I have raved about previous versions of this legendary superbike. The reason is simple: since its birth in 2001 it has done more to define the class than any competitor. Every "Gixxer Thou" is bullet-fast with agility to match. But given that rivals share its 180mph top speed and stone-from-a-catapult acceleration, one attribute has kept it ahead of the pack.
Suzuki realised from the start that most owners would spend more time on public highways than racetracks. So they conceived GSXRs to resemble track beasts, but added the civilised demeanour to get there in comfort. Every member of the family has the manners to thrive on motorways and remain genteel in town.
Indeed, the thoroughly revised 2007 model almost deserves to be called sensible. Its screen is large enough to keep as many as one raindrop in two off the rider. Properly-sized rear-view mirrors acknowledge the painful reality that on the Queen's highway, unlike the pit straight at Silverstone, there are myopic commuters in Vauxhall saloons. The footrests are adjustable and the riding position admits the possibility that some owners may want to make long journeys.
The fuel tank is conceived with the same purpose in mind. On a machine with this heritage 3.9 gallons is a reasonable capacity. You will not ride from Dover to Leeds uninterrupted, but neither will you have to pull over at every service station in between. Twin exhausts have surrendered a little of the 2005 version's svelte silhouette – this is the first ever GSX-R to mount two silencers – but the engine note is thrilling.
One new feature advertises the increased emphasis on safety and practicality. Mounted on the right handlebar is a clever little button that switches the bike between three distinct power modes. Mode A delivers the unadulterated Gixxer Thou experience of road-blurring, parallel-dimension performance. Ridden hard with the button in "A" the big Suzuki sends trickles of sweat running through the most seasoned leathers. Mode B is a halfway house. Here throttle response becomes gentler, reducing the danger of the rear wheel breaking free. But in the thrilling territory between 9,000 and 13,500rpm, the beast within is unleashed. You can sweep sedately in mode B, but it does not stop you racing when the urge arises. You just have to treat the throttle a little more harshly to elicit maximum, adrenalin-pumping response.
Mode C is like fitting stabilisers. It slashes power from 182bhp to about 120bhp, converting the machine into a relaxed sports-tourer (or a mount for lily-livered pansies who should have bought scooters – it all depends on perspective). "C" is designed for people who lack the confidence to ride a GSX-R1000 properly. But that is a stroke of genius. The motorcycle market teems with riders who purchased to impress. Mode C stops their regrets turning into injuries.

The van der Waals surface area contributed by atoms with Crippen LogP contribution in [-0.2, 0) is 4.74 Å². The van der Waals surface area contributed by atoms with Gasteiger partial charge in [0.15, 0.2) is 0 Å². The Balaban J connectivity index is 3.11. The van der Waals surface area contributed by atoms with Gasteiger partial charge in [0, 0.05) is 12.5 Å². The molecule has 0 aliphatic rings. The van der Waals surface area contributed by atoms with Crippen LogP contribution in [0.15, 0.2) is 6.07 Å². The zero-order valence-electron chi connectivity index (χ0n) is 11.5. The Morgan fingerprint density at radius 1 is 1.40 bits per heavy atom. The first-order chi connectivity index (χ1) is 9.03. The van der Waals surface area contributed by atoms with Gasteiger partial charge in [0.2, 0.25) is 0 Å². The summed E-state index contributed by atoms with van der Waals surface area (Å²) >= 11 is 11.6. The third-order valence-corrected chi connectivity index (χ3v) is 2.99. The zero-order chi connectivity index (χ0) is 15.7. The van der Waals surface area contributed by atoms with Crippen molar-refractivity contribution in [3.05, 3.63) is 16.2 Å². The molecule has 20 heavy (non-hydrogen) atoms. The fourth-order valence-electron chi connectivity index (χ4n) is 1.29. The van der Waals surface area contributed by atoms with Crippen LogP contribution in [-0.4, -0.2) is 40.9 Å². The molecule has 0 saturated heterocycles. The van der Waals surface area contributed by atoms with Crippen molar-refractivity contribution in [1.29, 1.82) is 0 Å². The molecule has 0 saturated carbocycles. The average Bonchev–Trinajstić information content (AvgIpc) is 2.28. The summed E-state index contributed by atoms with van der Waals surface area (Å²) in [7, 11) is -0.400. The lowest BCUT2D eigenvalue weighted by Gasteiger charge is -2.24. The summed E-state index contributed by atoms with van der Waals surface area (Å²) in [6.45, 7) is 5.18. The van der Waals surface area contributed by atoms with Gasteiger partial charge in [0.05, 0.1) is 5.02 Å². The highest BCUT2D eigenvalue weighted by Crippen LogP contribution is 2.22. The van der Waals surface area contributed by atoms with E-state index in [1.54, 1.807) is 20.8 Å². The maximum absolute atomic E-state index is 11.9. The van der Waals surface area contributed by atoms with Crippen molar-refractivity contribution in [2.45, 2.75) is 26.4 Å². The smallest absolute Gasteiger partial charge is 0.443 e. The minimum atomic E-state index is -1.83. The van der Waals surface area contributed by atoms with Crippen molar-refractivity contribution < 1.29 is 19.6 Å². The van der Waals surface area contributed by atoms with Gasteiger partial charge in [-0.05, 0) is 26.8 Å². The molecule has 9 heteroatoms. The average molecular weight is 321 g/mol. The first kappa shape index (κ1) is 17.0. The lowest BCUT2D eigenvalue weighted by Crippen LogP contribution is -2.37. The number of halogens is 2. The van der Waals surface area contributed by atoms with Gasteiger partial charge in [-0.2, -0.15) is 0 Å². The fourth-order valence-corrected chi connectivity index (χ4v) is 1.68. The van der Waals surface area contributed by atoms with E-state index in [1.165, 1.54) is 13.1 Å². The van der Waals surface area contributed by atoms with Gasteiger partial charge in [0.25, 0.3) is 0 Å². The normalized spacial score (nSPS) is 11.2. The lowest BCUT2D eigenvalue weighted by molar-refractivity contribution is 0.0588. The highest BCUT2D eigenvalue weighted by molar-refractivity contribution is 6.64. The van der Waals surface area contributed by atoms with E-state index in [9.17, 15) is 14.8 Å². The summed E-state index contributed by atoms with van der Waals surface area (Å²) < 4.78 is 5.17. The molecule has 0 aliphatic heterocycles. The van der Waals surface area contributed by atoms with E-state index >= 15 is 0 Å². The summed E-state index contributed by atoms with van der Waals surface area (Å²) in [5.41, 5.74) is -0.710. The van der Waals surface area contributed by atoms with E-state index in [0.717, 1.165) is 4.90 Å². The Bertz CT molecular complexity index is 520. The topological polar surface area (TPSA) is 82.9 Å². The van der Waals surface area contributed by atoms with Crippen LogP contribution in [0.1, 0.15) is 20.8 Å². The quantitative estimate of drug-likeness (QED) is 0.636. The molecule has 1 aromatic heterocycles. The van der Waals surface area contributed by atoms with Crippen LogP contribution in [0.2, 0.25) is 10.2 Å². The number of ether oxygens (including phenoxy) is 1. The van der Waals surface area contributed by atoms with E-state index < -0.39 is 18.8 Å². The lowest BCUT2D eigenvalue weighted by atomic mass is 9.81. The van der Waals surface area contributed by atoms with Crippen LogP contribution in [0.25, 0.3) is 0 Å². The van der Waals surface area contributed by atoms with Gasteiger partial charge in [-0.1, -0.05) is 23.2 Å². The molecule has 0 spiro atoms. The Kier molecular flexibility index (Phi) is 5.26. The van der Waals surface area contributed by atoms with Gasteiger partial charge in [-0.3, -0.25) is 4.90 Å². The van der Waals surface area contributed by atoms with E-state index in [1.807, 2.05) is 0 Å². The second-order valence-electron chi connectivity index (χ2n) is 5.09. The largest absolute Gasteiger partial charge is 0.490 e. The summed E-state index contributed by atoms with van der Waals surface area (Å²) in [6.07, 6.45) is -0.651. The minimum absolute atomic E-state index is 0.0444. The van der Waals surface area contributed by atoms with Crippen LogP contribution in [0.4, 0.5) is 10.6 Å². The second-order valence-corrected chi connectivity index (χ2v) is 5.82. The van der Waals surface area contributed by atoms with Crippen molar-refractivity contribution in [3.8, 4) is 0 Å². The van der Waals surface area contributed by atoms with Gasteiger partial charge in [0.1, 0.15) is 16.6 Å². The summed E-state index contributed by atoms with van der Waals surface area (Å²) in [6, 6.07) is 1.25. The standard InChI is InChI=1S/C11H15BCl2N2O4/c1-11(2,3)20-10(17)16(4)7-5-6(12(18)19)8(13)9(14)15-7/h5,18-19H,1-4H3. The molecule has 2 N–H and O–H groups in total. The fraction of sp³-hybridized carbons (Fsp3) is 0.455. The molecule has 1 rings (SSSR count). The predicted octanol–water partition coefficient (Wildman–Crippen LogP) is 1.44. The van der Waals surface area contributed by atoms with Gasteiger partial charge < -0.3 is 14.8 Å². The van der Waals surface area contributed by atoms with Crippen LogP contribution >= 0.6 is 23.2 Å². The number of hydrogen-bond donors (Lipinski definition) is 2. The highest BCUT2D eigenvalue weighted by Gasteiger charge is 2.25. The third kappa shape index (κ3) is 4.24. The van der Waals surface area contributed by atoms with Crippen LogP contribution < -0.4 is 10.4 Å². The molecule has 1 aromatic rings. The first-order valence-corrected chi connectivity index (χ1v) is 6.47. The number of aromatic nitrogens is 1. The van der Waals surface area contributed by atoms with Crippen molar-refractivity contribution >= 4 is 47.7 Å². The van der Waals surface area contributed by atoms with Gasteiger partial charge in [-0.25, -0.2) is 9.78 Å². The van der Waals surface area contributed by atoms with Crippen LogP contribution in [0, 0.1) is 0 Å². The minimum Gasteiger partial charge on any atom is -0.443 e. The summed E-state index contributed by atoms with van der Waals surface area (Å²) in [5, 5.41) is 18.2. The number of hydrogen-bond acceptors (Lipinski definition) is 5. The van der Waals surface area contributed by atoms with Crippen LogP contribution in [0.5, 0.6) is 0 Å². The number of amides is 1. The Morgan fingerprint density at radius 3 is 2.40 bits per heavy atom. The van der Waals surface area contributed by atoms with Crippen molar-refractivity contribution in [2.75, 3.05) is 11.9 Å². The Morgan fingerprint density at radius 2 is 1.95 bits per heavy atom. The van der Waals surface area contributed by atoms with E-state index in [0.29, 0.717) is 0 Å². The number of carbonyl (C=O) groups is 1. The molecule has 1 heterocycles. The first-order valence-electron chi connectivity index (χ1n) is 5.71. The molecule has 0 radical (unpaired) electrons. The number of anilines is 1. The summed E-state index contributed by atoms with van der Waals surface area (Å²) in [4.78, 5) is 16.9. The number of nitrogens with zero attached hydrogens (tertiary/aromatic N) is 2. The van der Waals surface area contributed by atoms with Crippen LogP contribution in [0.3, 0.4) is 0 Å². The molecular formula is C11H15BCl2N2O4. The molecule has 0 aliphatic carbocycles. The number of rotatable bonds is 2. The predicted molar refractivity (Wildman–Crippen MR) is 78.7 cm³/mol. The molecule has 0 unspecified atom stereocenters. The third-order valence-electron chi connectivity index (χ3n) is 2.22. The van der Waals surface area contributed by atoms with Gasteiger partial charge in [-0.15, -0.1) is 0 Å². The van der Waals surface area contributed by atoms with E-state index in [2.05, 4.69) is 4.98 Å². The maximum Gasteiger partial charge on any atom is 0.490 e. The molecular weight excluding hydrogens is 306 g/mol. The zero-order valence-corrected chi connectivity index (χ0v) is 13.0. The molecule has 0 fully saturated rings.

Now, before you ferocious, late-braking, speed-addicted track-day heroes turn away in disgust, convinced that the legendary Gixxer has been neutered and trained to placate traffic wardens, let me reassure you with facts. The GSX-R 1000 K7 is 7bhp more powerful than its predecessor. Its engine has been refined to comply with Euro 3 regulations but there is no compromise in performance.
Track testing has provoked suggestions that, at the upper extremes of the rev band, the bike feels less bestial than its blood-and-thunder predecessor. But sophistication is not synonymous with lethargy. It remains awesomely, electrically fast; a lightning bolt when you want it to be. The limpet road-holding is intact and so is the Gixxer's adorable capacity to feel like an extension of its rider's body.
So, a racing thoroughbred that can be stabled in a suburban garage and used for the annual holiday excursion? The contradiction is obvious. If you want a less savage sportsbike why not buy a 600cc machine. If touring is your thing why lavish money on a motorcycle that will never be more than a compromise? I have hinted at the answer. If the fastest sportsbikes were only purchased by enthusiasts with the skills to ride them at the limit, there would be few of them on our roads. Raw power is not always right. Like their four-wheeled brethren in the sports-car market, these kings of the road are often bought to impress.
It is called freedom and I congratulate Suzuki for recognising reality. You can go at as fast on a Ducati 1098 (Independent Motoring, 5 June) or a Yamaha YZF-R1. And anyone considering a new Gixxer Thou should also ponder the competing attractions of a Honda Fireblade. Just note that the "ABC" button has made the big Suzuki easy to live with.
Engine: 999cc liquid-cooled, four-cylinder, four-stroke
Maximum power: 182bhp @ 12,000rpm
Maximum torque: 86 lb/ft @ 10,000rpm
Transmission: Six-speed gearbox, chain final drive
Brakes: Front dual 310mm discs, rear single 220mm disc
Seat height: 810mm
Dry weight: 172kg